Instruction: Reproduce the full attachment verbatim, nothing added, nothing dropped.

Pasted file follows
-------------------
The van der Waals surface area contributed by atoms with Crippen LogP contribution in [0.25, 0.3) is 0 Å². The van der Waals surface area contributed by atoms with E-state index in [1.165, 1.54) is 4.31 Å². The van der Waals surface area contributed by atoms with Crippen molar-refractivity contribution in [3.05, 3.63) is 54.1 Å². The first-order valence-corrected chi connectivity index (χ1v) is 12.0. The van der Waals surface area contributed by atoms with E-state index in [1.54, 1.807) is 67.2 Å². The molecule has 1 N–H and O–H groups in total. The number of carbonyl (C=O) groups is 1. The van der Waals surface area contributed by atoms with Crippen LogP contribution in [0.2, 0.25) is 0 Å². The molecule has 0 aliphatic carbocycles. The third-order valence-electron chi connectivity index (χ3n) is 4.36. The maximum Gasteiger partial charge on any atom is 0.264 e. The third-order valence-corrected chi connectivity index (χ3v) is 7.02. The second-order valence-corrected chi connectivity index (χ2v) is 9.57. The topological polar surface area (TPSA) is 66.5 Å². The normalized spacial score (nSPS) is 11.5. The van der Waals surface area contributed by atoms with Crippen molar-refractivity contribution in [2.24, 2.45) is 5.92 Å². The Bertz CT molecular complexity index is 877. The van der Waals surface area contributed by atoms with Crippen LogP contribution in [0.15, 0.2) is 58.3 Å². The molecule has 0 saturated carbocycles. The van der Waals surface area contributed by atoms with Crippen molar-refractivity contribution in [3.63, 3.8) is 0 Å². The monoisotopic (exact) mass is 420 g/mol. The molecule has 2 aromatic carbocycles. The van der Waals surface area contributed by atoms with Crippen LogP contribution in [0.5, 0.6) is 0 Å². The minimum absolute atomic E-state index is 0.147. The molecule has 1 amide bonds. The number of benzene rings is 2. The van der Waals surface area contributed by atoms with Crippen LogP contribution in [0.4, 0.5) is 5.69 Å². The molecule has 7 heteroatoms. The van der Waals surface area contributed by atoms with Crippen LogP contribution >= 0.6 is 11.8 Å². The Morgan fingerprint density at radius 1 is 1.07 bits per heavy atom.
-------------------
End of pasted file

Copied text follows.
The van der Waals surface area contributed by atoms with Crippen LogP contribution in [0.25, 0.3) is 0 Å². The van der Waals surface area contributed by atoms with E-state index in [1.165, 1.54) is 4.31 Å². The van der Waals surface area contributed by atoms with Crippen molar-refractivity contribution in [3.05, 3.63) is 54.1 Å². The first-order valence-corrected chi connectivity index (χ1v) is 12.0. The van der Waals surface area contributed by atoms with E-state index in [1.54, 1.807) is 67.2 Å². The molecule has 1 N–H and O–H groups in total. The number of carbonyl (C=O) groups is 1. The van der Waals surface area contributed by atoms with Crippen LogP contribution in [0.2, 0.25) is 0 Å². The molecule has 0 aliphatic carbocycles. The third-order valence-electron chi connectivity index (χ3n) is 4.36. The maximum Gasteiger partial charge on any atom is 0.264 e. The third-order valence-corrected chi connectivity index (χ3v) is 7.02. The second-order valence-corrected chi connectivity index (χ2v) is 9.57. The topological polar surface area (TPSA) is 66.5 Å². The normalized spacial score (nSPS) is 11.5. The van der Waals surface area contributed by atoms with Crippen molar-refractivity contribution in [2.24, 2.45) is 5.92 Å². The Bertz CT molecular complexity index is 877. The van der Waals surface area contributed by atoms with Crippen LogP contribution in [0.15, 0.2) is 58.3 Å². The molecule has 0 saturated carbocycles. The van der Waals surface area contributed by atoms with Crippen molar-refractivity contribution in [3.63, 3.8) is 0 Å². The monoisotopic (exact) mass is 420 g/mol. The molecule has 2 aromatic carbocycles. The van der Waals surface area contributed by atoms with Crippen LogP contribution in [0.5, 0.6) is 0 Å². The minimum absolute atomic E-state index is 0.147. The molecule has 1 amide bonds. The number of benzene rings is 2. The van der Waals surface area contributed by atoms with Crippen LogP contribution in [0.4, 0.5) is 5.69 Å². The molecule has 7 heteroatoms. The van der Waals surface area contributed by atoms with Crippen LogP contribution >= 0.6 is 11.8 Å². The Morgan fingerprint density at radius 1 is 1.07 bits per heavy atom.